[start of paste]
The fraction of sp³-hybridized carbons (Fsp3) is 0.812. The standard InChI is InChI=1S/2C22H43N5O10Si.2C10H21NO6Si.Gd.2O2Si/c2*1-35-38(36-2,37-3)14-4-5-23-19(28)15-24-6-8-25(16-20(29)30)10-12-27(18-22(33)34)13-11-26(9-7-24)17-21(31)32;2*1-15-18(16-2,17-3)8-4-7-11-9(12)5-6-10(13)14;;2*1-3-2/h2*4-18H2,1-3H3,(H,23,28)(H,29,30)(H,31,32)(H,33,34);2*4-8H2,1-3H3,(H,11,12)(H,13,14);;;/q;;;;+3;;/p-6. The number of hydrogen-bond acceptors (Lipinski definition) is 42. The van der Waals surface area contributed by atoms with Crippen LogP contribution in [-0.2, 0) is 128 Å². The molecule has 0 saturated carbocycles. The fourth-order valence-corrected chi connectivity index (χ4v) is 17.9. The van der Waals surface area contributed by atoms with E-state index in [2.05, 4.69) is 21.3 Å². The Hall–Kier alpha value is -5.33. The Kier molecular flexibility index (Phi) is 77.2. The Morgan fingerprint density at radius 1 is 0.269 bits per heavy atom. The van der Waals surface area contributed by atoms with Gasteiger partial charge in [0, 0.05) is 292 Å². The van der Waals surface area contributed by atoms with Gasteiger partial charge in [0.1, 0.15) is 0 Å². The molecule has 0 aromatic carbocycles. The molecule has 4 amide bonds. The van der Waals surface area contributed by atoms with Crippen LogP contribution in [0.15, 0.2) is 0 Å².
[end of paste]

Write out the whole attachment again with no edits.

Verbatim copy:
The fraction of sp³-hybridized carbons (Fsp3) is 0.812. The standard InChI is InChI=1S/2C22H43N5O10Si.2C10H21NO6Si.Gd.2O2Si/c2*1-35-38(36-2,37-3)14-4-5-23-19(28)15-24-6-8-25(16-20(29)30)10-12-27(18-22(33)34)13-11-26(9-7-24)17-21(31)32;2*1-15-18(16-2,17-3)8-4-7-11-9(12)5-6-10(13)14;;2*1-3-2/h2*4-18H2,1-3H3,(H,23,28)(H,29,30)(H,31,32)(H,33,34);2*4-8H2,1-3H3,(H,11,12)(H,13,14);;;/q;;;;+3;;/p-6. The number of hydrogen-bond acceptors (Lipinski definition) is 42. The van der Waals surface area contributed by atoms with Crippen LogP contribution in [-0.2, 0) is 128 Å². The molecule has 0 saturated carbocycles. The fourth-order valence-corrected chi connectivity index (χ4v) is 17.9. The van der Waals surface area contributed by atoms with E-state index in [2.05, 4.69) is 21.3 Å². The Hall–Kier alpha value is -5.33. The Kier molecular flexibility index (Phi) is 77.2. The Morgan fingerprint density at radius 1 is 0.269 bits per heavy atom. The van der Waals surface area contributed by atoms with Gasteiger partial charge in [0, 0.05) is 292 Å². The van der Waals surface area contributed by atoms with Gasteiger partial charge in [0.1, 0.15) is 0 Å². The molecule has 0 aromatic carbocycles. The molecule has 4 amide bonds. The van der Waals surface area contributed by atoms with Crippen LogP contribution in [0.15, 0.2) is 0 Å².